A new trend is evolving in enterprise resource planning (ERP). It’s the concept of two-tier ERP, and it has become a growing area of discussion in corporate finance and information technology (IT) departments. Done well, it promises to finally attain the global visibility, standardization, and efficiency we all imagined large-scale ERP would bring back before those systems proved too complex, costly, and slow to deploy.What is two-tier ERP, and when is it right?
By understanding how organizations are taking advantage of cloud ERP to reshape their businesses, we can begin to discern what lies ahead for enterprises as they move their systems to the cloud. That in turn can tell us what new demands they’ll place on their business systems, and thus how the ERP application platform itself must evolve to allow them to take full advantage of all that the cloud brings.
When was the last time you upgraded your ERP system? If the answer is “not in recent memory,” then you aren’t alone. About two-thirds of mid-sized businesses are running old versions of their enterprise resource planning (ERP) system—in some cases, it’s software that’s three or more versions old. This is the legacy of decades of on-premise (in-house) software deployments, incremental releases that never seemed worth the pain of a major upgrade migration project, and fear of losing critical customization.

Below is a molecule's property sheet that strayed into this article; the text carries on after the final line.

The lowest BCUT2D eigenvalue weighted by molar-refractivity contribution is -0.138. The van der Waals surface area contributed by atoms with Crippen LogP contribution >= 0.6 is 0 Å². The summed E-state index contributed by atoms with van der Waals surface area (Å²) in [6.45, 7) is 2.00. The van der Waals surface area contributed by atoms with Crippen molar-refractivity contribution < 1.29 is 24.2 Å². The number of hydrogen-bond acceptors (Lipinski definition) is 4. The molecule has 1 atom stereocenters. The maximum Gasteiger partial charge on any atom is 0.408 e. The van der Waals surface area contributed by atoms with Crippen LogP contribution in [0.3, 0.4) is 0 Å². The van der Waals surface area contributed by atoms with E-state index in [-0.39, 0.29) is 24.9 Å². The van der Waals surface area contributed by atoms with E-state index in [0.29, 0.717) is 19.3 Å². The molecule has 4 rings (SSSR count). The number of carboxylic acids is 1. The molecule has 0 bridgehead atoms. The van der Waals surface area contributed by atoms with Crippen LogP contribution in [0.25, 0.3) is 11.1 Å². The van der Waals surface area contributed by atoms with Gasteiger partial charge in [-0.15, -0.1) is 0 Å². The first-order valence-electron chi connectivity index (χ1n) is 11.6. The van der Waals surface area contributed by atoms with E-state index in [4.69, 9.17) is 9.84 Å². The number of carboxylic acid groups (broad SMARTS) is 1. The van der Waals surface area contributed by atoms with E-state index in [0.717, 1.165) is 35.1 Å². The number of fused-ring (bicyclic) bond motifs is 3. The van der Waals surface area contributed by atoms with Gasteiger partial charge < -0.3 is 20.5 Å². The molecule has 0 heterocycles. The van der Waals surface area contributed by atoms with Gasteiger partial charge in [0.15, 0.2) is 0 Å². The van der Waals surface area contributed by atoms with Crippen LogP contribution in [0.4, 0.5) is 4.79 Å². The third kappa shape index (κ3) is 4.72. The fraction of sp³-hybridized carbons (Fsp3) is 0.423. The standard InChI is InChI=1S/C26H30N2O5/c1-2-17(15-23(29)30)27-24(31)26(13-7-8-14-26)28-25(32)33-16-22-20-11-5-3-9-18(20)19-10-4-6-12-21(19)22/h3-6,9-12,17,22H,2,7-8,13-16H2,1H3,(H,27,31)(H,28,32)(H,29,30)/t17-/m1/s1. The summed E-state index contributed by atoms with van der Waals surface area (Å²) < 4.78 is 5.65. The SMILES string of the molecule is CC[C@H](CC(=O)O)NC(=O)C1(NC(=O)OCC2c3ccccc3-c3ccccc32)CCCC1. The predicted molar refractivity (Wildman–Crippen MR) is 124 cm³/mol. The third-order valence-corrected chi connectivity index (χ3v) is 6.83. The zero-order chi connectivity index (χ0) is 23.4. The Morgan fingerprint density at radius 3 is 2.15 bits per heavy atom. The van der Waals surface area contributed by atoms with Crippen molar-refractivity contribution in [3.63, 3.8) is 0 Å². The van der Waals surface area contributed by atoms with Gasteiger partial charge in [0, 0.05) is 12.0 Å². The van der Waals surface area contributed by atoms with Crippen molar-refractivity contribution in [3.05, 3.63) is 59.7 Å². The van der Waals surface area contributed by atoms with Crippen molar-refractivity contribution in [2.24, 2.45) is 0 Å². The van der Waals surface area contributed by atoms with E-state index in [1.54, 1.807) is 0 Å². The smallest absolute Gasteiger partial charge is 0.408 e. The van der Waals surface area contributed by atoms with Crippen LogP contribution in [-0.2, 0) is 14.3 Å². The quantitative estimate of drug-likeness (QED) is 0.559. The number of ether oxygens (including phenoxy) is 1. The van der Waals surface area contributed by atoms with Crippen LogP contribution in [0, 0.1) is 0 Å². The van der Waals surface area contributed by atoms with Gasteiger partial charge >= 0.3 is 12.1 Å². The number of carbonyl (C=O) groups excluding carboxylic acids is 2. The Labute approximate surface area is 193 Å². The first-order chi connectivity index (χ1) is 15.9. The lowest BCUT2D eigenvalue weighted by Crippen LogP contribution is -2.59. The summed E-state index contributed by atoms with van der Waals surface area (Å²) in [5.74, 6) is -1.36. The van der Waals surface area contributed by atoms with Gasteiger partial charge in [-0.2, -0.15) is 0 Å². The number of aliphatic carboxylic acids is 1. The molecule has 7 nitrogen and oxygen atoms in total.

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GGG Evaluation Team
First impression on unpacking the Q702 test unit was the solid feel and clean, minimalist styling.
For work use, Microsoft Word and Excel programs pre-installed on the device are adequate for preparing short documents.
The Fujitsu LifeBook UH574 allowed for great mobility without being obnoxiously heavy or clunky. Its twelve hours of battery life did not disappoint.
The screen was particularly good. It is bright and visible from most angles, however heat is an issue, particularly around the Windows button on the front, and on the back where the battery housing is located.
My first impression after unboxing the Q702 is that it is a nice looking unit. Styling is somewhat minimalist but very effective. The tablet part, once detached, has a nice weight, and no buttons or switches are located in awkward or intrusive positions.
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